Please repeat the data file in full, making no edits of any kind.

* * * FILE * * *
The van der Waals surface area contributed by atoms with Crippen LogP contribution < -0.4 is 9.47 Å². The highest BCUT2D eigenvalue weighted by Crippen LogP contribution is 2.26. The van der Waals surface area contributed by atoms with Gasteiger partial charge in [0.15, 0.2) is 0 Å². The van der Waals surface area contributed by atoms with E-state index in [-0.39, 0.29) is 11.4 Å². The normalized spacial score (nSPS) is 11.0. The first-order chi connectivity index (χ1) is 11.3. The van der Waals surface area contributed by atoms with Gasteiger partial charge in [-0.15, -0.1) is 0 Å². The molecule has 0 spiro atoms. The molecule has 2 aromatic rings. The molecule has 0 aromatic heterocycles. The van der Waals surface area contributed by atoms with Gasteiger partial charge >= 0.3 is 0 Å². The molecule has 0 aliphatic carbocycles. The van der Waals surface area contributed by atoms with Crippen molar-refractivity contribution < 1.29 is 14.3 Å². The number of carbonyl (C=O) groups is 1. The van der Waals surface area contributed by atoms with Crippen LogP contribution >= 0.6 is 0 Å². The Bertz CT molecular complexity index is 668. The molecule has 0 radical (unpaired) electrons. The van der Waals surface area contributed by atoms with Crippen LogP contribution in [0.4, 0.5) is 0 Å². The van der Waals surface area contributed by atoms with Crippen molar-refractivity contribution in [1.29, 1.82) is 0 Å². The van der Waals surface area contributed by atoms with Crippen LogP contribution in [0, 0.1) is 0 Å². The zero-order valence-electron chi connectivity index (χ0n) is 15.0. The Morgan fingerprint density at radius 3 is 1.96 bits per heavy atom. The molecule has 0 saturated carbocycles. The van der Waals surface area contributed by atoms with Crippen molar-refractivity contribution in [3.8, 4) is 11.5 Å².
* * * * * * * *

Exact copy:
The van der Waals surface area contributed by atoms with Crippen LogP contribution < -0.4 is 9.47 Å². The highest BCUT2D eigenvalue weighted by Crippen LogP contribution is 2.26. The van der Waals surface area contributed by atoms with Gasteiger partial charge in [0.15, 0.2) is 0 Å². The van der Waals surface area contributed by atoms with E-state index in [-0.39, 0.29) is 11.4 Å². The normalized spacial score (nSPS) is 11.0. The first-order chi connectivity index (χ1) is 11.3. The van der Waals surface area contributed by atoms with Gasteiger partial charge in [-0.15, -0.1) is 0 Å². The molecule has 0 spiro atoms. The molecule has 2 aromatic rings. The molecule has 0 aromatic heterocycles. The van der Waals surface area contributed by atoms with Gasteiger partial charge >= 0.3 is 0 Å². The molecule has 0 aliphatic carbocycles. The van der Waals surface area contributed by atoms with Crippen molar-refractivity contribution < 1.29 is 14.3 Å². The number of carbonyl (C=O) groups is 1. The van der Waals surface area contributed by atoms with Crippen LogP contribution >= 0.6 is 0 Å². The Bertz CT molecular complexity index is 668. The molecule has 0 radical (unpaired) electrons. The van der Waals surface area contributed by atoms with Crippen LogP contribution in [0.4, 0.5) is 0 Å². The van der Waals surface area contributed by atoms with Crippen molar-refractivity contribution in [1.29, 1.82) is 0 Å². The van der Waals surface area contributed by atoms with Crippen LogP contribution in [0, 0.1) is 0 Å². The zero-order valence-electron chi connectivity index (χ0n) is 15.0. The Morgan fingerprint density at radius 3 is 1.96 bits per heavy atom. The molecule has 0 saturated carbocycles. The van der Waals surface area contributed by atoms with Crippen molar-refractivity contribution in [3.8, 4) is 11.5 Å².